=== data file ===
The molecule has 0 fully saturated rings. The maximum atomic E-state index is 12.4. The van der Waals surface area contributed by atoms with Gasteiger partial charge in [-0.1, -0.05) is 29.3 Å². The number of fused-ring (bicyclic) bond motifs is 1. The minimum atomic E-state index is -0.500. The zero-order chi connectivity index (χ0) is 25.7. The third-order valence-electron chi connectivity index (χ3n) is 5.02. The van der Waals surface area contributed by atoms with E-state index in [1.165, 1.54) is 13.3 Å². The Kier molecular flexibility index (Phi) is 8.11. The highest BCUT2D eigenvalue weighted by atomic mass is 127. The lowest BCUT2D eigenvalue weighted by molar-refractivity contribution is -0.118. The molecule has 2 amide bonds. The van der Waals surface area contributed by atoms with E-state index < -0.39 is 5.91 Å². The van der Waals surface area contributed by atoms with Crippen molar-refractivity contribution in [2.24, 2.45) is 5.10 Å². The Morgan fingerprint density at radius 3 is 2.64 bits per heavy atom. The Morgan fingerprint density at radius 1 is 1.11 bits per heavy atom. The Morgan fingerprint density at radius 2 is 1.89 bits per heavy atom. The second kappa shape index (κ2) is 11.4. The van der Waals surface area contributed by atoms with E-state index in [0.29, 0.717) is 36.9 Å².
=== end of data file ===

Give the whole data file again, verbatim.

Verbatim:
The molecule has 0 fully saturated rings. The maximum atomic E-state index is 12.4. The van der Waals surface area contributed by atoms with Gasteiger partial charge in [-0.1, -0.05) is 29.3 Å². The number of fused-ring (bicyclic) bond motifs is 1. The minimum atomic E-state index is -0.500. The zero-order chi connectivity index (χ0) is 25.7. The third-order valence-electron chi connectivity index (χ3n) is 5.02. The van der Waals surface area contributed by atoms with E-state index in [1.165, 1.54) is 13.3 Å². The Kier molecular flexibility index (Phi) is 8.11. The highest BCUT2D eigenvalue weighted by atomic mass is 127. The lowest BCUT2D eigenvalue weighted by molar-refractivity contribution is -0.118. The molecule has 2 amide bonds. The van der Waals surface area contributed by atoms with E-state index < -0.39 is 5.91 Å². The van der Waals surface area contributed by atoms with Crippen molar-refractivity contribution in [2.24, 2.45) is 5.10 Å². The Morgan fingerprint density at radius 3 is 2.64 bits per heavy atom. The Morgan fingerprint density at radius 1 is 1.11 bits per heavy atom. The Morgan fingerprint density at radius 2 is 1.89 bits per heavy atom. The second kappa shape index (κ2) is 11.4. The van der Waals surface area contributed by atoms with E-state index in [0.29, 0.717) is 36.9 Å².